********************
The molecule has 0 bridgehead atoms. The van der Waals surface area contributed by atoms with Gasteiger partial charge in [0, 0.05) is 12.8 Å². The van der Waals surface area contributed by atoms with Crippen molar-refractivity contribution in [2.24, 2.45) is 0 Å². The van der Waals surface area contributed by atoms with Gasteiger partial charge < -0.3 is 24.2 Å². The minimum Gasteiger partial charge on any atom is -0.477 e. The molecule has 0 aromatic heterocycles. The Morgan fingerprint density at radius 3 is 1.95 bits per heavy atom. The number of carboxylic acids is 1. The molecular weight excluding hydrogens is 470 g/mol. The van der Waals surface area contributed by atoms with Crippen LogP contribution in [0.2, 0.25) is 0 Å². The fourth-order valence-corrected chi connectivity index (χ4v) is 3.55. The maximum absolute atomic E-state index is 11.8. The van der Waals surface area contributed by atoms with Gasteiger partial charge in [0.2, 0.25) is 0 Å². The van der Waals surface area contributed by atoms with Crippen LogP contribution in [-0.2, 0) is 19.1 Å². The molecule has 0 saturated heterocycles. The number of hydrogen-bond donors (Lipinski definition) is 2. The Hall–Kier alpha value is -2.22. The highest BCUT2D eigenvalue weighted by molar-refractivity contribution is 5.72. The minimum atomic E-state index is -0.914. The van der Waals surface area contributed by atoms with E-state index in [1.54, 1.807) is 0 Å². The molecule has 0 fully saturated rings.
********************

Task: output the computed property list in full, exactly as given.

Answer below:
The molecule has 0 bridgehead atoms. The van der Waals surface area contributed by atoms with Gasteiger partial charge in [0, 0.05) is 12.8 Å². The van der Waals surface area contributed by atoms with Crippen molar-refractivity contribution in [2.24, 2.45) is 0 Å². The van der Waals surface area contributed by atoms with Gasteiger partial charge < -0.3 is 24.2 Å². The minimum Gasteiger partial charge on any atom is -0.477 e. The molecule has 0 aromatic heterocycles. The Morgan fingerprint density at radius 3 is 1.95 bits per heavy atom. The number of carboxylic acids is 1. The molecular weight excluding hydrogens is 470 g/mol. The van der Waals surface area contributed by atoms with Crippen LogP contribution in [0.2, 0.25) is 0 Å². The fourth-order valence-corrected chi connectivity index (χ4v) is 3.55. The maximum absolute atomic E-state index is 11.8. The van der Waals surface area contributed by atoms with Gasteiger partial charge in [0.2, 0.25) is 0 Å². The van der Waals surface area contributed by atoms with Crippen LogP contribution in [-0.2, 0) is 19.1 Å². The molecule has 0 saturated heterocycles. The number of hydrogen-bond donors (Lipinski definition) is 2. The Hall–Kier alpha value is -2.22. The highest BCUT2D eigenvalue weighted by molar-refractivity contribution is 5.72. The minimum atomic E-state index is -0.914. The van der Waals surface area contributed by atoms with E-state index in [1.54, 1.807) is 0 Å². The molecule has 0 fully saturated rings.